Yujin Zeng, Goddard Earth Sciences Technology and Research II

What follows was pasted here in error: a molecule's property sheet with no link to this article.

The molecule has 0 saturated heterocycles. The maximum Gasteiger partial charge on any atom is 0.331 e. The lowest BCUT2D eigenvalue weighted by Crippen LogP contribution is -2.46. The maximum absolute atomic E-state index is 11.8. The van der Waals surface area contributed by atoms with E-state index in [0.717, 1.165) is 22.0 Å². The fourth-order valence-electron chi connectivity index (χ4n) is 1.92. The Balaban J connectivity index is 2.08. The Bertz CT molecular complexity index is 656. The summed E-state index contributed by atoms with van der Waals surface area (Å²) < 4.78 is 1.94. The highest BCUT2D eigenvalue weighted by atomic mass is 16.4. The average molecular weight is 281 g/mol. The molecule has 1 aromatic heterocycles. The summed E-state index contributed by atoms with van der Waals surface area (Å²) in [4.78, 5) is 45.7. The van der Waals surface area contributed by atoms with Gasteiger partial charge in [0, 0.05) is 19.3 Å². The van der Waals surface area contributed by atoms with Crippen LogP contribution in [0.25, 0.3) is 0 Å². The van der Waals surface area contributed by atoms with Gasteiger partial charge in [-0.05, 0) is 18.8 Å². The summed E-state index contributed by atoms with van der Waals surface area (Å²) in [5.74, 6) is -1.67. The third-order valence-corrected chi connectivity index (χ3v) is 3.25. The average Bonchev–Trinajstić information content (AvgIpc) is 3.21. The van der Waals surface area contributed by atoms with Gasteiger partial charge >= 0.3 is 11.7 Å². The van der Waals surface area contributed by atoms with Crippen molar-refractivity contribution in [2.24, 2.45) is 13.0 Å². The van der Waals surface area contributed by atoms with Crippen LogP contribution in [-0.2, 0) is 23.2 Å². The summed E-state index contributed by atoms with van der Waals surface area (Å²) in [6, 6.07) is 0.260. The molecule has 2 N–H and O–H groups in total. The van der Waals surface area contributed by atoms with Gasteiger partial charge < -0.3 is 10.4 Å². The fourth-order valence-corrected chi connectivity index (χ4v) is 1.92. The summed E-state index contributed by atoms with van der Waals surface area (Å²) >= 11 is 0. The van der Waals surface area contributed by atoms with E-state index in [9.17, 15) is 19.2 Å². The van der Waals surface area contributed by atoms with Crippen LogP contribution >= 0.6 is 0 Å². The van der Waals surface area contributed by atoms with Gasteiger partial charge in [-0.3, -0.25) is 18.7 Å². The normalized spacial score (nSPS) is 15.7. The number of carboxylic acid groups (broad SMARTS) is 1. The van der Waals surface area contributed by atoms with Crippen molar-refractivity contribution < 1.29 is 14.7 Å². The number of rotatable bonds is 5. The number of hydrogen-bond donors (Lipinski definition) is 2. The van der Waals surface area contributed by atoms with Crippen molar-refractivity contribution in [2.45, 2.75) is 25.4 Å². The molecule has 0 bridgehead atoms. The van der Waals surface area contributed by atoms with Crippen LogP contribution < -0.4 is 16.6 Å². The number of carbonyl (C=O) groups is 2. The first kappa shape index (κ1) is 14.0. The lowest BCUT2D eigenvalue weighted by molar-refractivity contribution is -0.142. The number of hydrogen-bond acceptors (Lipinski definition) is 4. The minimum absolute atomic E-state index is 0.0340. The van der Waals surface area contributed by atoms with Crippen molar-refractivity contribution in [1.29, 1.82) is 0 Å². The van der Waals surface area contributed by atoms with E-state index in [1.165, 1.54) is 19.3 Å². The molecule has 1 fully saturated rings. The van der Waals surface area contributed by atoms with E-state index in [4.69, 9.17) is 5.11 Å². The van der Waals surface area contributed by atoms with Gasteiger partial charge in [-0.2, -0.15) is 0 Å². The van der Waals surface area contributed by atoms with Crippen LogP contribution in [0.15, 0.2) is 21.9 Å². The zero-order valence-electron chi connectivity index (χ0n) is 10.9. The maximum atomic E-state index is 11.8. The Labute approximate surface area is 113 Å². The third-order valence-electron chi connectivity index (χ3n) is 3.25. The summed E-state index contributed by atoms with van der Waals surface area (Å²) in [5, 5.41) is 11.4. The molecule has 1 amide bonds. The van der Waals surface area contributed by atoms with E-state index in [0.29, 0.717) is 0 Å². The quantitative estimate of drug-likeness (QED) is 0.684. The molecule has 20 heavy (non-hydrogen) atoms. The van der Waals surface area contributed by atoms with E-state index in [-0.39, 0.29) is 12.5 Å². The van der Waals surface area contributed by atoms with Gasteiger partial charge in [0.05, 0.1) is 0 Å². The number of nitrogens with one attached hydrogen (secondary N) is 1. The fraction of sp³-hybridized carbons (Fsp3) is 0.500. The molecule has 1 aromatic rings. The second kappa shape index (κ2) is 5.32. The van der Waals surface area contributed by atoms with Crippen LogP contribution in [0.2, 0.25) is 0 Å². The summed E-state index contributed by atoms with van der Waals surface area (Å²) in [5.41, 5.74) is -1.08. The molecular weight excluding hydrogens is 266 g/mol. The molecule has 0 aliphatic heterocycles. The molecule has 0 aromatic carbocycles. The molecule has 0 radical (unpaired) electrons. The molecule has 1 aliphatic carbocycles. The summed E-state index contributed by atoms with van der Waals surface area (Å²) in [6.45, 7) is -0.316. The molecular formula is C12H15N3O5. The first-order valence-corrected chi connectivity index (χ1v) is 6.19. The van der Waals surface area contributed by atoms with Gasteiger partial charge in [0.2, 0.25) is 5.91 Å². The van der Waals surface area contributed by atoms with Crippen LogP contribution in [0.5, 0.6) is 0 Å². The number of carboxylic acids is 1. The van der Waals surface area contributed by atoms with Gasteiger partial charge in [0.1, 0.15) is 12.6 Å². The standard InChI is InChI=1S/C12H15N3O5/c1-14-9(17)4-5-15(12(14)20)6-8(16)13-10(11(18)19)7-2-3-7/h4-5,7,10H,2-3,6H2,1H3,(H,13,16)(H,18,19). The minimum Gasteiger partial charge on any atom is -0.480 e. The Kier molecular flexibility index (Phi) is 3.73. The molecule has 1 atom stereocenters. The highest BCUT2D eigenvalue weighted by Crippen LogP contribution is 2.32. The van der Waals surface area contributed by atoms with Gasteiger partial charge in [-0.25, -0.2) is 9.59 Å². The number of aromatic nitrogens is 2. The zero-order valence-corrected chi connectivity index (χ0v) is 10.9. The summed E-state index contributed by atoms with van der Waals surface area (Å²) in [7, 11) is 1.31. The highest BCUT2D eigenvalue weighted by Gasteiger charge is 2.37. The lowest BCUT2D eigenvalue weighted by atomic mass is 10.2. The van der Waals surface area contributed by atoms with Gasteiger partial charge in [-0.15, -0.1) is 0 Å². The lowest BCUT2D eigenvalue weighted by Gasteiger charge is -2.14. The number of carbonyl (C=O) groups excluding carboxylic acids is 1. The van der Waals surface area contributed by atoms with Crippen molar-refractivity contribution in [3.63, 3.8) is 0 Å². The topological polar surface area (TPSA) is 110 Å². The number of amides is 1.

The Earth’s nonglacial land surface can be represented as a spatial field of juxtaposed hydrological basins and interbasins (“catchments”) as derived from global, 30 arcsecond topography data. The hydrological catchment is the basic element upon which the land surface model’s physics are designed. At every model time step, the land surface model generates two types of runoffs: surface runoff (representing precipitation water that runs immediately over the surface to streams or somewhat more slowly to the streams via interflow, though that latter delay is not explicitly calculated) and baseflow (representing transport of water from the water table to the streams). The runoff water so generated is the water to be routed through the network all the way to its destination: the ocean or an inland sea. In the current version of GEOS Climate Modeling System, the runoff water is directly added to its destination (i.e., the ocean). That means the routing of the water in the streams is not explicitly simulated and the model cannot output the discharge of streamflow. To improve the model to include the river network system, we intend to design a river routing module and implement it to GEOS Climate Modeling System in this project.